I’ve been interested in growing wheat for a long time – it just seems to be something you should do if you’re into baking and doing things ‘from scratch’ so with winter rains here and the offer of a spare patch in my mums veggie garden if I helped clear it, I have just sown my first crop! As you’ll see, this is just a test patch for now with perhaps 20 square meters of land. If it works out, I can use a much larger patch for planting. We just scattered the wheat by hand (broadcasting) so it isn’t in nice neat rows or anything and we just used whatever variety the local health food shop sold for sprouting.
I have a lot to learn but here’s a few useful facts I’ve uncovered:
- Wheat yield per acre varies a lot depending on irrigation, variety, soil, climate etc but can be in the order of 1.5t per acre which is around 370g (2/3lb) per square meter. Depending on usage, a person might need 20kg (40lb) of grain for a years supply. This means to be completely self sufficient you’d want around 55 square meters sown with wheat per person in the household. Ideally wheat should be rotated instead of planting the same patch every year, so you’d want to either use the patch for something else the year after or have several patches you plant out in turn. Of course you don’t have to grow your own entire years supply – I’m going to be happy if I get enough for some loaves and pizzas out of our first harvest.
- I found suggestions that it is good to plant multiple varieties together. If some varieties are less resistant to certain pests or diseases there’s a reduced risk of losing a whole crop.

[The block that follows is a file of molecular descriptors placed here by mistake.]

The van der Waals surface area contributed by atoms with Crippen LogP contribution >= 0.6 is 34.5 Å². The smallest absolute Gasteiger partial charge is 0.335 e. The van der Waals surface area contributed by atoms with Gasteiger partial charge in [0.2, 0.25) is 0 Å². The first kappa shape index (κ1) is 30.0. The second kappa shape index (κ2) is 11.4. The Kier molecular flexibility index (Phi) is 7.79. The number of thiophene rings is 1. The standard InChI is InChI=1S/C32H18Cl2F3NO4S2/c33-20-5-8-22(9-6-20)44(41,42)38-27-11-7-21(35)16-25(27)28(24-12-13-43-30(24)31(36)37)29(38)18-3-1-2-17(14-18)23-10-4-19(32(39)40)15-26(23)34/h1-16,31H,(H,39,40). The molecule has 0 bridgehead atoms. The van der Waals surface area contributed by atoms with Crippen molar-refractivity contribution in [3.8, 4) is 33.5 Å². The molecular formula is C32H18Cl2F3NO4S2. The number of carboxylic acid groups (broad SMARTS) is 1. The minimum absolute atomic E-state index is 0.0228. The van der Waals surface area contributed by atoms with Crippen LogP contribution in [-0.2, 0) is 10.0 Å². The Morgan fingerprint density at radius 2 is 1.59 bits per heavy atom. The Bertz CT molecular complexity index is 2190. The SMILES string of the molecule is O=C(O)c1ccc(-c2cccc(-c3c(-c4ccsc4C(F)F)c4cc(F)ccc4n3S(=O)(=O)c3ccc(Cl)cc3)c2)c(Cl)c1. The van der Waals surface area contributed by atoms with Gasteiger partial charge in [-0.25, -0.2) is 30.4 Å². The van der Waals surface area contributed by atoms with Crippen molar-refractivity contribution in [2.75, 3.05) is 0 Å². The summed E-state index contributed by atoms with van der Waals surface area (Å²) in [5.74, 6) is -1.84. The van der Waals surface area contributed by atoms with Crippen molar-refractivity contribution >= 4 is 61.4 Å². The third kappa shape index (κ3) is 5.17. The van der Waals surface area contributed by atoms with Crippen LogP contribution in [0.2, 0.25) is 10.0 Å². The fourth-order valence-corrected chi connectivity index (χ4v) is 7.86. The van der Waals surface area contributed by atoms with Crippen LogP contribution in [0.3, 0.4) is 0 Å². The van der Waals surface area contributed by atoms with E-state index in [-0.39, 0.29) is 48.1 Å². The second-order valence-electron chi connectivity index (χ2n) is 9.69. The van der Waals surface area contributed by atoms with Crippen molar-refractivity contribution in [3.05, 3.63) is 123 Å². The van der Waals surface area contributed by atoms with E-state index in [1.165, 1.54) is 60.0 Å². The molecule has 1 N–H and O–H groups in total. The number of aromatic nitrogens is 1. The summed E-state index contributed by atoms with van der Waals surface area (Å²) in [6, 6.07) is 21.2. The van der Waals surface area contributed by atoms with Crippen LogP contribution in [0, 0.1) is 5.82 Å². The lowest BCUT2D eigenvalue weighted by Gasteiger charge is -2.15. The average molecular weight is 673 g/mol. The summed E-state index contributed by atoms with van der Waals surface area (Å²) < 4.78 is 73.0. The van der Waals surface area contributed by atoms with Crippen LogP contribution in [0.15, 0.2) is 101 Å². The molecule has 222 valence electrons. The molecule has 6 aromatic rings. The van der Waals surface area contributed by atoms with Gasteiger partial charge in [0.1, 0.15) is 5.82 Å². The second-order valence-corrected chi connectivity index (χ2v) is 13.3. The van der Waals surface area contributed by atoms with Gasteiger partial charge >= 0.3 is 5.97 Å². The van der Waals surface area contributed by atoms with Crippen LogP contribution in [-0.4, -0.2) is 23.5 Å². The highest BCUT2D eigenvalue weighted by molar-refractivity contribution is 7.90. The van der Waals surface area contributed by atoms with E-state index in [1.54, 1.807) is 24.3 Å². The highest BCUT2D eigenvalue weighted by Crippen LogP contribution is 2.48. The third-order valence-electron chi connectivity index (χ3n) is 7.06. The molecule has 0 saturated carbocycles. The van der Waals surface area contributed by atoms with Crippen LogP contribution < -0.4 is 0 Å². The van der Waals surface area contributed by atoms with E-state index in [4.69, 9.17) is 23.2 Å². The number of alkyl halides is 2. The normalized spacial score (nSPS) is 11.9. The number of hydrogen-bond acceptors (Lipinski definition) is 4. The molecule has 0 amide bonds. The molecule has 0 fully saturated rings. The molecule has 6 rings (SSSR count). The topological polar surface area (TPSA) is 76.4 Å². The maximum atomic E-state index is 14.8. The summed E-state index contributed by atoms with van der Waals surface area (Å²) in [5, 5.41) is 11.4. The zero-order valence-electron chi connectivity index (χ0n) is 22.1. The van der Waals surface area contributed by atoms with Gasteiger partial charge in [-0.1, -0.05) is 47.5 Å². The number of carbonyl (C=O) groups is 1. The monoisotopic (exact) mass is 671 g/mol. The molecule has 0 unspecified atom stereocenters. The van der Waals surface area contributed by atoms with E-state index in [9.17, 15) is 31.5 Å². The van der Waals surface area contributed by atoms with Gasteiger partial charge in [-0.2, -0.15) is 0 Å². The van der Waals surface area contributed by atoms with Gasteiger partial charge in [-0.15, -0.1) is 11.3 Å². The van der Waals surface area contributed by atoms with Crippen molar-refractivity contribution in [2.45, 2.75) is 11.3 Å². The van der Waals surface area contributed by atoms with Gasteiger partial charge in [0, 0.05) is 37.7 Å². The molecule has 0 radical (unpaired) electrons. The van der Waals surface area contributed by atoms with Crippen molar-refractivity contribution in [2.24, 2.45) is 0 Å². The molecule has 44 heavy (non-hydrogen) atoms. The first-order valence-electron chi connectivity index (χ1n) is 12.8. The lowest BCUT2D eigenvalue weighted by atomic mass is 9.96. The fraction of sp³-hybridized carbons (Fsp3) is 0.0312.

- Seeds should be sown about 5cm (2in) deep. You can scatter the seeds over raked soil, then fork or rake them in to around that depth. They need water straight away, then at least once per month if it isn’t raining.
- Wheat germinates in around a week and is ready to harvest after 5-6 months. It’s ready to harvest when the grains are hard.
- Different wheat varieties, surprisingly called spring or winter wheat, are be sown in winter or spring. Winter wheat needs a cold period to germinate properly. Winter wheat has more gluten than spring wheat, so it would make stretchier doughs that hold their shape and rise more.
- There are also ‘red’ or ‘white’ varieties, red varieties apparently having a more prominent ‘whole grain’ taste than white varieties which are more mild in flavour.
4 months later
The wheat has grown well through winter and now has lots of decent sized ears! I expected it to be a bit taller but as can be seen, most plants are only knee height. Maybe this is the variety we bought, or maybe it will continue to grow?
6 months later
The wheat has started to dry out! The ears are starting to sag and the grains are almost crunchy when you bite into them (and they taste great). We are harvesting next weekend.
Growing grains (great resource)